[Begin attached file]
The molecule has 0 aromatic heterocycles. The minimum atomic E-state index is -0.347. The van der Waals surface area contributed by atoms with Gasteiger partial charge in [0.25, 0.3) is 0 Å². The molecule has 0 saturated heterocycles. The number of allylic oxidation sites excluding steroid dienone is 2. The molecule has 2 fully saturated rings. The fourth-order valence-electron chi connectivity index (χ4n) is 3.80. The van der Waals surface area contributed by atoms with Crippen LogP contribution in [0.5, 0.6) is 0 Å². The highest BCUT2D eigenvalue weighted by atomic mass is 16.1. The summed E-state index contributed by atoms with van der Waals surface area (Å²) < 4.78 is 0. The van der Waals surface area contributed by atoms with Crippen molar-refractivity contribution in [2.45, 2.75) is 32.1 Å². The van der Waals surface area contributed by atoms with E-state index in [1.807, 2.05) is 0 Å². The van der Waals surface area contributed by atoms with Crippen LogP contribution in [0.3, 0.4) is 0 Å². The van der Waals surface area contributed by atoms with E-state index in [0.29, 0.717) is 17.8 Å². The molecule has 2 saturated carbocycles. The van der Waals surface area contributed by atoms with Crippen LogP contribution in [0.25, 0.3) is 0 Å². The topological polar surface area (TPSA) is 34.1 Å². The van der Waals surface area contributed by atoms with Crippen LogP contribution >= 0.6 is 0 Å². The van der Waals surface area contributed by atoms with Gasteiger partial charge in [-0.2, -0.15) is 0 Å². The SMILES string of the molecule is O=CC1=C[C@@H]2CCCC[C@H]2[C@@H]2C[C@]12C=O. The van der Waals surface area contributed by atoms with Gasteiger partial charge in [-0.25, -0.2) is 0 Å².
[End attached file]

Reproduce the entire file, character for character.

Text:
The molecule has 0 aromatic heterocycles. The minimum atomic E-state index is -0.347. The van der Waals surface area contributed by atoms with Gasteiger partial charge in [0.25, 0.3) is 0 Å². The molecule has 0 saturated heterocycles. The number of allylic oxidation sites excluding steroid dienone is 2. The molecule has 2 fully saturated rings. The fourth-order valence-electron chi connectivity index (χ4n) is 3.80. The van der Waals surface area contributed by atoms with Crippen LogP contribution in [0.5, 0.6) is 0 Å². The highest BCUT2D eigenvalue weighted by atomic mass is 16.1. The summed E-state index contributed by atoms with van der Waals surface area (Å²) < 4.78 is 0. The van der Waals surface area contributed by atoms with Crippen molar-refractivity contribution in [2.45, 2.75) is 32.1 Å². The van der Waals surface area contributed by atoms with E-state index in [1.807, 2.05) is 0 Å². The van der Waals surface area contributed by atoms with Crippen LogP contribution in [0.3, 0.4) is 0 Å². The van der Waals surface area contributed by atoms with E-state index in [0.29, 0.717) is 17.8 Å². The molecule has 2 saturated carbocycles. The van der Waals surface area contributed by atoms with Crippen LogP contribution in [0.25, 0.3) is 0 Å². The topological polar surface area (TPSA) is 34.1 Å². The van der Waals surface area contributed by atoms with Crippen LogP contribution >= 0.6 is 0 Å². The van der Waals surface area contributed by atoms with Gasteiger partial charge in [-0.2, -0.15) is 0 Å². The SMILES string of the molecule is O=CC1=C[C@@H]2CCCC[C@H]2[C@@H]2C[C@]12C=O. The van der Waals surface area contributed by atoms with Gasteiger partial charge in [-0.25, -0.2) is 0 Å².